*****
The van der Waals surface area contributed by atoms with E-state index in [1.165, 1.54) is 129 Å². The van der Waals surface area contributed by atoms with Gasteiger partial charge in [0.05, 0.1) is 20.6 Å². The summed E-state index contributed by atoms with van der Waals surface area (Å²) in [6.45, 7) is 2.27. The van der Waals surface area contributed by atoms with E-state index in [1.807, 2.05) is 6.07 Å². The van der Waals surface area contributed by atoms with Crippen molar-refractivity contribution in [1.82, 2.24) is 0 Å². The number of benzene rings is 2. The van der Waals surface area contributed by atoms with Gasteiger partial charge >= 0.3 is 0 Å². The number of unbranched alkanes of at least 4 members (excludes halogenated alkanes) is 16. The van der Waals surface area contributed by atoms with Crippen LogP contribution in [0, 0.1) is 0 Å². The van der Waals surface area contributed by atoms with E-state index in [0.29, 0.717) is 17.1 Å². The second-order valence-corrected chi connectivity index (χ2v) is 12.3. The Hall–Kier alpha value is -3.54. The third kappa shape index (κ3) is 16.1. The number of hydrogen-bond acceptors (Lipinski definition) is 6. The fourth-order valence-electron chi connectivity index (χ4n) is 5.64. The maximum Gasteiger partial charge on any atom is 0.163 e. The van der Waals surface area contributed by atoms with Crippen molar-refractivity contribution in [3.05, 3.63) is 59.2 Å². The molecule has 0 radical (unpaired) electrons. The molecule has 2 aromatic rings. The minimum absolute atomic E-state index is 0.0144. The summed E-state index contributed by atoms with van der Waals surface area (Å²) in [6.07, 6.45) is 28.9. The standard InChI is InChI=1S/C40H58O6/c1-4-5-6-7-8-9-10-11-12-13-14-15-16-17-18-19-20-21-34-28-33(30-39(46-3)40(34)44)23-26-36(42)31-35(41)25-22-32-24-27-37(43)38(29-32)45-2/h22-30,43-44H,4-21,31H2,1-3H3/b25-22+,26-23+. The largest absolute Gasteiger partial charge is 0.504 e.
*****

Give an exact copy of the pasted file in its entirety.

The van der Waals surface area contributed by atoms with E-state index in [1.165, 1.54) is 129 Å². The van der Waals surface area contributed by atoms with Gasteiger partial charge in [0.05, 0.1) is 20.6 Å². The summed E-state index contributed by atoms with van der Waals surface area (Å²) in [6.45, 7) is 2.27. The van der Waals surface area contributed by atoms with E-state index in [1.807, 2.05) is 6.07 Å². The van der Waals surface area contributed by atoms with Crippen molar-refractivity contribution in [1.82, 2.24) is 0 Å². The number of benzene rings is 2. The van der Waals surface area contributed by atoms with Gasteiger partial charge >= 0.3 is 0 Å². The number of unbranched alkanes of at least 4 members (excludes halogenated alkanes) is 16. The van der Waals surface area contributed by atoms with Crippen LogP contribution in [0, 0.1) is 0 Å². The van der Waals surface area contributed by atoms with E-state index in [0.29, 0.717) is 17.1 Å². The second-order valence-corrected chi connectivity index (χ2v) is 12.3. The Hall–Kier alpha value is -3.54. The third kappa shape index (κ3) is 16.1. The number of hydrogen-bond acceptors (Lipinski definition) is 6. The fourth-order valence-electron chi connectivity index (χ4n) is 5.64. The maximum Gasteiger partial charge on any atom is 0.163 e. The van der Waals surface area contributed by atoms with Crippen molar-refractivity contribution in [3.05, 3.63) is 59.2 Å². The molecule has 0 radical (unpaired) electrons. The molecule has 2 aromatic rings. The minimum absolute atomic E-state index is 0.0144. The summed E-state index contributed by atoms with van der Waals surface area (Å²) in [6.07, 6.45) is 28.9. The standard InChI is InChI=1S/C40H58O6/c1-4-5-6-7-8-9-10-11-12-13-14-15-16-17-18-19-20-21-34-28-33(30-39(46-3)40(34)44)23-26-36(42)31-35(41)25-22-32-24-27-37(43)38(29-32)45-2/h22-30,43-44H,4-21,31H2,1-3H3/b25-22+,26-23+. The largest absolute Gasteiger partial charge is 0.504 e.